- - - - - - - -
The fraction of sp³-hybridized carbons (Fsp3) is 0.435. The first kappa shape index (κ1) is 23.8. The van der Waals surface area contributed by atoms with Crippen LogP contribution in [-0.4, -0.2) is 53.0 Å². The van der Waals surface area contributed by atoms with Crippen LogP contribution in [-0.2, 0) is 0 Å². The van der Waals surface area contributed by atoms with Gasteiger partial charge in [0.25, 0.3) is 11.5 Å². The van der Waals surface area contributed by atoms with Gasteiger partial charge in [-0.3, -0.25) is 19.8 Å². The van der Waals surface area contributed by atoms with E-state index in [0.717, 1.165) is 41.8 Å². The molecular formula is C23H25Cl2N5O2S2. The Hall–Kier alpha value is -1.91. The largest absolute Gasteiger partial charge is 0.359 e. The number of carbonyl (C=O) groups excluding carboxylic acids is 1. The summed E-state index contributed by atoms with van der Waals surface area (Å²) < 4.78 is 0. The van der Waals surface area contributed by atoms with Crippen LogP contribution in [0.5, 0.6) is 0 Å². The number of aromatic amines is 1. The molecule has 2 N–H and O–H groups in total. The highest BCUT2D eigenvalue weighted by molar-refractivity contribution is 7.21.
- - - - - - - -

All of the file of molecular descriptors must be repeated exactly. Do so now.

The fraction of sp³-hybridized carbons (Fsp3) is 0.435. The first kappa shape index (κ1) is 23.8. The van der Waals surface area contributed by atoms with Crippen LogP contribution in [-0.4, -0.2) is 53.0 Å². The van der Waals surface area contributed by atoms with Crippen LogP contribution in [-0.2, 0) is 0 Å². The van der Waals surface area contributed by atoms with Gasteiger partial charge in [0.25, 0.3) is 11.5 Å². The van der Waals surface area contributed by atoms with Gasteiger partial charge in [-0.3, -0.25) is 19.8 Å². The van der Waals surface area contributed by atoms with E-state index in [0.717, 1.165) is 41.8 Å². The molecular formula is C23H25Cl2N5O2S2. The Hall–Kier alpha value is -1.91. The largest absolute Gasteiger partial charge is 0.359 e. The number of carbonyl (C=O) groups excluding carboxylic acids is 1. The summed E-state index contributed by atoms with van der Waals surface area (Å²) < 4.78 is 0. The van der Waals surface area contributed by atoms with Crippen LogP contribution in [0.5, 0.6) is 0 Å². The number of aromatic amines is 1. The molecule has 2 N–H and O–H groups in total. The highest BCUT2D eigenvalue weighted by molar-refractivity contribution is 7.21.